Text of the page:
April 15, 2008

It Doesn't Count If You Don't Count

Monique Chartier

The newest addition to the list of "reasons" that the Governor's Executive Order and various legislative initiatives on illegal immigration should not be undertaken is that the actual number of undocumented immigrants in the state is unknown. Mr. Jaime Aguayo of the Governor's Advisory Commission on Hispanic Affairs made such an argument yesterday morning on WHJJ's Helen Glover Show. He further repeated his statement from the press conference Friday that he and other members of that advisory commission would step down if the Governor did not continue to meet with them on this issue.

Inasmuch as no one contends that the number of undocumented immigrants in the state is zero, the limited measures outlined by the Governor's Executive Order would seem reasonable in all senses of the word. Setting that aside for a moment, however, a suggestion and a question pose themselves from Mr. Aguayo's remarks this morning.

Press conferences are fun but facts are more substantive and a better addition to any conversation. It would seem to be both productive and in keeping with the nature of an advisory commission for the Advisory Commission on Hispanic Affairs to assemble and bring forward some data on the question which a member of the Commission himself raised; namely, the number of undocumented immigrants present in the state.

And the question raised is actually for everyone who believes that no action should be taken on the state level until the presence of undocumented immigrants in the state is specifically quantified. At what number, below what threshold should the Governor's Executive Order not be implemented and new laws not be passed?

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In the Governor’s Executive Order 08-01, dated; March 27, 2008 so stated in writing by Governor Donald L. Carcieri;

“WHEREAS, Congress and the President have been unable to resolve the problem of illegal immigration, leaving the states to deal with the consequences of 11 to 20 million illegal immigrants residing in the United States, the number in Rhode Island being between 20,000 and 40,000, more than the population of 32 of Rhode Island’s 39 cities and towns; and”

If the above is true documentation then why aren’t these individuals rounded up and sent back to where they came and allowed back in through legal process (if you can count them then you know where they are)? The number between 20,000 and 40,000 doesn’t dent the current Rhode Island structural budget deficit of $600 million and growing (actually $90 million plus was trying to put 17 year olds in ACI to save money).

From my perspective, one of the major documented problems with Governor Donald L. Carcieri’s executive Order 08-01 is the directive requirement to use a person’s private “federally owned social security number” and public law suit liability not only directly to the Governor but also to the State of Rhode Island, Rhode Island State Police, Rhode Island Department of Administration, Rhode Island Department of Motor Vehicles, Rhode Island Department of Corrections, Department of Homeland Security and the local business that comply with the executive order.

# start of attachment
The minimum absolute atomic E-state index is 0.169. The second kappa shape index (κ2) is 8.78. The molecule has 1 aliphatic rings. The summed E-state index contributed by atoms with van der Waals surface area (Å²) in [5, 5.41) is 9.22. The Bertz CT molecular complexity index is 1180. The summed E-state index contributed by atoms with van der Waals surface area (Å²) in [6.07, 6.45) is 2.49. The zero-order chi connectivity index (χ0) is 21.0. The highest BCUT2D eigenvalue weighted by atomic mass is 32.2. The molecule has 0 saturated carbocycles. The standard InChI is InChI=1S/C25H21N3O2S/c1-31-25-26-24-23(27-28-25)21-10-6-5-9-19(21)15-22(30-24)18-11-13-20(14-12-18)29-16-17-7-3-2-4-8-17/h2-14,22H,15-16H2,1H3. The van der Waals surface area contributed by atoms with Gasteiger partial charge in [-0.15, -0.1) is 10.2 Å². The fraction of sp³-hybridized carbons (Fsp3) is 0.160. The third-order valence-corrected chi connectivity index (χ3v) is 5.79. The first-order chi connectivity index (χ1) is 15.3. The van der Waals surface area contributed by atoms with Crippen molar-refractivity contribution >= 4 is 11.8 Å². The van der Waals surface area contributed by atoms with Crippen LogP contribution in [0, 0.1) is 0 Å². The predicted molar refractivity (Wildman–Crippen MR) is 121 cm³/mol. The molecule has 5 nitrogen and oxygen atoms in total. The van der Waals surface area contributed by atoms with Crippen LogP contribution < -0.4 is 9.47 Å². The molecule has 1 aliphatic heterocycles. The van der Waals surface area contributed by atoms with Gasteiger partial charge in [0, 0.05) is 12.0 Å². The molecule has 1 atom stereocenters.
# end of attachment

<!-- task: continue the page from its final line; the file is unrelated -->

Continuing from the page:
Also the request of Homeland Security to gain unrestricted access to the state of Rhode Island Department of Motor Vehicles records without permission as required by the Drivers Privacy Protection Act, 18 U.S.C. § 2721 et. seq. (Public Law 103-322). Under the law, the State of Rhode Island must ask permission of the driver to release information. The unrestricted access without “individual’s permission” opens Rhode Island to law suits (watch for another check off box on DMV renewal forms.)

Contrary to the State of Rhode Island executive order, the Federal Privacy Act of 1974, 5 U.S.C. § 552a and the Social Security Administration restrict use of social security numbers.

The Social Security Number (SSN) was created in 1936 as a nine-digit account number assigned by the Secretary of Health and Human Services for the purpose of administering the Social Security laws. SSNs were first intended for use exclusively by the federal government as a means of tracking earnings to determine the amount of Social Security taxes to credit to each worker's account. Over time, however, SSNs were permitted to be used for purposes unrelated to the administration of the Social Security system. For example, in 1961 Congress authorized the Internal Revenue Service to use SSNs as taxpayer identification numbers.

In response to growing concerns over the accumulation of massive amounts of personal information, Congress passed the Privacy Act of 1974. Among other things, this Act makes it unlawful for a governmental agency to deny a right, benefit, or privilege merely because the individual refuses to disclose his SSN.

Section 7 of the Privacy Act further provides that any agency requesting an individual to disclose his SSN must "inform that individual whether that disclosure is mandatory or voluntary, by what statutory authority such number is solicited, and what uses will be made of it." At the time of its enactment, Congress recognized the dangers of widespread use of SSNs as universal identifiers. In its report supporting the adoption of this provision, the Senate Committee stated that the widespread use of SSNs as universal identifiers in the public and private sectors is "one of the most serious manifestations of privacy concerns in the Nation." Short of prohibiting the use of the SSN outright, the provision in the Privacy Act attempts to limit the use of the number to only those purposes where there is clear legal authority to collect the SSN. It was hoped that citizens, fully informed where the disclosure was not required by law and facing no loss of opportunity in failing to provide the SSN, would be unlikely to provide an SSN and institutions would not pursue the SSN as a form of identification